An Obituary for Ted

Tedward, known to all as “Ted,” was taken off life support yesterday, June 4, after a long illness. He is survived by his father, United. He was only 4 years old.

Ted’s life was a very common and familiar story. His father, United, had a long history of tawdry affairs with low cost carriers. United’s first child, Shuttle, came to be after sexy Southwest moved to town, but Shuttle passed away in 2001. (You can still see his remains scattered throughout the United 737 fleet.) Ted was his second child, born after pretty-young-thing Frontier caught United’s attention in Denver. The two children couldn’t have been more different. While Shuttle spent most of his time with businessmen and women, Ted was more of a man of leisure.

Growing up wasn’t easy for Ted. He was teased as a child with taunts like “Ted is the ass end of United.” Even his father’s employees snapped at him with chants like “Ted is United without ‘U-N-I’.” That chant subsided when it was decided to avoid any meaningful cost savings and have United’s employees work with Ted for the same pay, but Ted never forgot those times.08_06_04 tedgrave Despite these troubles, Ted was modestly successful in his early years. He grew quickly and found himself traveling to places like Florida, Arizona, Vegas, and Mexico. Unfortunately, he became a tremendous distraction for United, who spent long hours and loads of money on his son while other, far greater problems brewed.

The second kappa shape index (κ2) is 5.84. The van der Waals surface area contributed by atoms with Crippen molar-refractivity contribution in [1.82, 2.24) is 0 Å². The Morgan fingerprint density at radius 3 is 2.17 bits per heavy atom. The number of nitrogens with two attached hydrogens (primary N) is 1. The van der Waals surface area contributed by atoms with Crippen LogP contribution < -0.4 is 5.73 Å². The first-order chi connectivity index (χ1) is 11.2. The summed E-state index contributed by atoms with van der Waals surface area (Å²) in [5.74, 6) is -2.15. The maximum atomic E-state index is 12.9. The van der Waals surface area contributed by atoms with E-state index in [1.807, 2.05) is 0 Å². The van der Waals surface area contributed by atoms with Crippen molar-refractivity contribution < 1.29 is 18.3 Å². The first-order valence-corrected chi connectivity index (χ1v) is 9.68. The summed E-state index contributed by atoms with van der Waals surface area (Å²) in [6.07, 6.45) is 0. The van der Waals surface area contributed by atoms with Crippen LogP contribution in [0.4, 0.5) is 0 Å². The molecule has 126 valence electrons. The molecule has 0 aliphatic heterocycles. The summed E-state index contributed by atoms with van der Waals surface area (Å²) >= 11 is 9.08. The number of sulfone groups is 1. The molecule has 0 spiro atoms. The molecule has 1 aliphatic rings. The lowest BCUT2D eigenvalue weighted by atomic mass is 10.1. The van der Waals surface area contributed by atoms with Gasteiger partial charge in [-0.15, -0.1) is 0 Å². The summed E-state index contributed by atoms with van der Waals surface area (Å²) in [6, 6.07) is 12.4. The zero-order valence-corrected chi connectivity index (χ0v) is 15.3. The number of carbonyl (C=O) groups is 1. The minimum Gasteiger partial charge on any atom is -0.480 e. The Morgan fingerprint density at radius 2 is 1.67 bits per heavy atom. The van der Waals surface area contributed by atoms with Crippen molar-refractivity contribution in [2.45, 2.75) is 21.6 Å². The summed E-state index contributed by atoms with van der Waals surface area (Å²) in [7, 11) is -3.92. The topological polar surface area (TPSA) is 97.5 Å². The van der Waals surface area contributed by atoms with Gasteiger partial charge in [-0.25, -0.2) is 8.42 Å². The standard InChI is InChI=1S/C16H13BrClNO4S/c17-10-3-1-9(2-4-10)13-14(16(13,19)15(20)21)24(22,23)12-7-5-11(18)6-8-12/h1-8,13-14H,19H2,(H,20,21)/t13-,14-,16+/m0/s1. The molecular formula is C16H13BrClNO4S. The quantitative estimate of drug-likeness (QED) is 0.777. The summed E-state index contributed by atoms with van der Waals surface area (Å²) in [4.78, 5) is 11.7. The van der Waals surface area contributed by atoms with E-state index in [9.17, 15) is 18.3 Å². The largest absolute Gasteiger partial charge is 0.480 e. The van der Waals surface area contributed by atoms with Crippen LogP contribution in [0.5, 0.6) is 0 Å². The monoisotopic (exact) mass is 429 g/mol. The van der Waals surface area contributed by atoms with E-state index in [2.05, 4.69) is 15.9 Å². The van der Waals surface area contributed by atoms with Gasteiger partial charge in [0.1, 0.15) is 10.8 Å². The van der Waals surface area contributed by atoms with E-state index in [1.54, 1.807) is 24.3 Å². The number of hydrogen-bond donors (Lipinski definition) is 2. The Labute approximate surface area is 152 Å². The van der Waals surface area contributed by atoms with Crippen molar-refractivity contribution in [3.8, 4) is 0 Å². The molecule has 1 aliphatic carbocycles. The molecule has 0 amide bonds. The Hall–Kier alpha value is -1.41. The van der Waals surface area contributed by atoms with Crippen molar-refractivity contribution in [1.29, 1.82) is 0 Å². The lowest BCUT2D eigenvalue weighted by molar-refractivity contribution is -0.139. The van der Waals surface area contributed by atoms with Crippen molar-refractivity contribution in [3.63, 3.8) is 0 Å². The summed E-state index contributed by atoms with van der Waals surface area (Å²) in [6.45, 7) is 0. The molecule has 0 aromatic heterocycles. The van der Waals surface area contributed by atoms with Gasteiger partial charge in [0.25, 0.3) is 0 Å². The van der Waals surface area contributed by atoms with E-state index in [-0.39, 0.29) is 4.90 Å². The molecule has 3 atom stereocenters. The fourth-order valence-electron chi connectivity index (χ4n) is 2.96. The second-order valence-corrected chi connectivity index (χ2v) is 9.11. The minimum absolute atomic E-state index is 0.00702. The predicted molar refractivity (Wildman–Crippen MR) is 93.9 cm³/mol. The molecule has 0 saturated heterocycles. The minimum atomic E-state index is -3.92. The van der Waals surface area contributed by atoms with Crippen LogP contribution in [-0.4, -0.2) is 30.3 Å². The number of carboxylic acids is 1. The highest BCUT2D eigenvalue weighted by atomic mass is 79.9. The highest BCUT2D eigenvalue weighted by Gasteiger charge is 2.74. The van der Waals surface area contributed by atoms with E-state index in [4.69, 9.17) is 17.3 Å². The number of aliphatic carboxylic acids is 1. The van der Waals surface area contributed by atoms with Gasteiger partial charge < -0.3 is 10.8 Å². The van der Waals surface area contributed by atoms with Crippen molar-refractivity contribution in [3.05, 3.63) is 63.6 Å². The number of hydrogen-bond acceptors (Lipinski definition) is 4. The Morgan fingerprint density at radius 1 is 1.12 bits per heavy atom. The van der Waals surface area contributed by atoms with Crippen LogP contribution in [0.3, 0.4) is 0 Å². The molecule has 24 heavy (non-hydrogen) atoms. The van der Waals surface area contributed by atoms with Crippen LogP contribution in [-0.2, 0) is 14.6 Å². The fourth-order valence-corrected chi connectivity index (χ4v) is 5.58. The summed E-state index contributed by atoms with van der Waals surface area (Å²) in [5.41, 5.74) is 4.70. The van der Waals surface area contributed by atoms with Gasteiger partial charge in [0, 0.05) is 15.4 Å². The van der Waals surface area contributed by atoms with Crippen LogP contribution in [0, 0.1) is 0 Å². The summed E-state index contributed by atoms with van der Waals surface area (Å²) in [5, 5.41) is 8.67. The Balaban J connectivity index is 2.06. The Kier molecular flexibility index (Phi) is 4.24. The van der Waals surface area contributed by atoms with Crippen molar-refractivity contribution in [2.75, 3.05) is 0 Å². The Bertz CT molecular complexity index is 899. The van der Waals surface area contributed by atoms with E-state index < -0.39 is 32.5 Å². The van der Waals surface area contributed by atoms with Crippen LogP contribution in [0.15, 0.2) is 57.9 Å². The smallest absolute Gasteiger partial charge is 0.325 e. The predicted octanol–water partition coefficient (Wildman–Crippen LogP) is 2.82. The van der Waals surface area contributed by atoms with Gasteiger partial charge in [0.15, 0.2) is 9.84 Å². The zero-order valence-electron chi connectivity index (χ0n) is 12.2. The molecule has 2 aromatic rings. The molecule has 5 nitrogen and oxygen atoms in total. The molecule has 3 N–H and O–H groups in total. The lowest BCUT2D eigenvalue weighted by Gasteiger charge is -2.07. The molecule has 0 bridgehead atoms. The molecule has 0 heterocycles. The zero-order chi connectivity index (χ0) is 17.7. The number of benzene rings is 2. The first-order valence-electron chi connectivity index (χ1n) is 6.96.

Ted tried to take it all in stride. He listened to his TedTunes, watched Tedevision, read TedTimes, and eschewed the First Class luxuries that his father embraced, but he was never able to fully escape his darker side. As he entered his awkward teens, he began drinking (lemonade, which his father did not support). Then Ted fell in with the wrong crowd. He started hanging out on the South Side of Chicago, over on Cicero Ave, with all those bald Irish guys (at left, incredibly from an actual ad that ran). His stay there was short, and he soon started to drift.

Eventually, Ted’s personality began to fade as his family belatedly began to focus on other more important problems. The music was gone, he started reading his father’s magazine, and he even stopped drinking his forbidden lemonade. If it weren’t for that big blue nametag and the lack of First Class seats, nobody would have even known who he was.

Ted continued to ply his trade even though his support system kept getting weaker and weaker. Finally, Ted succumbed to his long illness after months of speculation.

Ted has opted to donate his organs for a necessary aircraft transplant for his father, by whom he is survived. In lieu of flowers, please donate cold, hard cash at united.com.

16 Responses to An Obituary for Ted

  1. james says:

    “no one would have even known who he was”

    Or ever did know who he was. Or cared. Here is Denver, UAL second city hubville, people never cared because there was never anything compelling or different about Ted. Even the occasional Joe Flyer knew that Ted was simply UAL dumbed down a bit to brand match Southwest.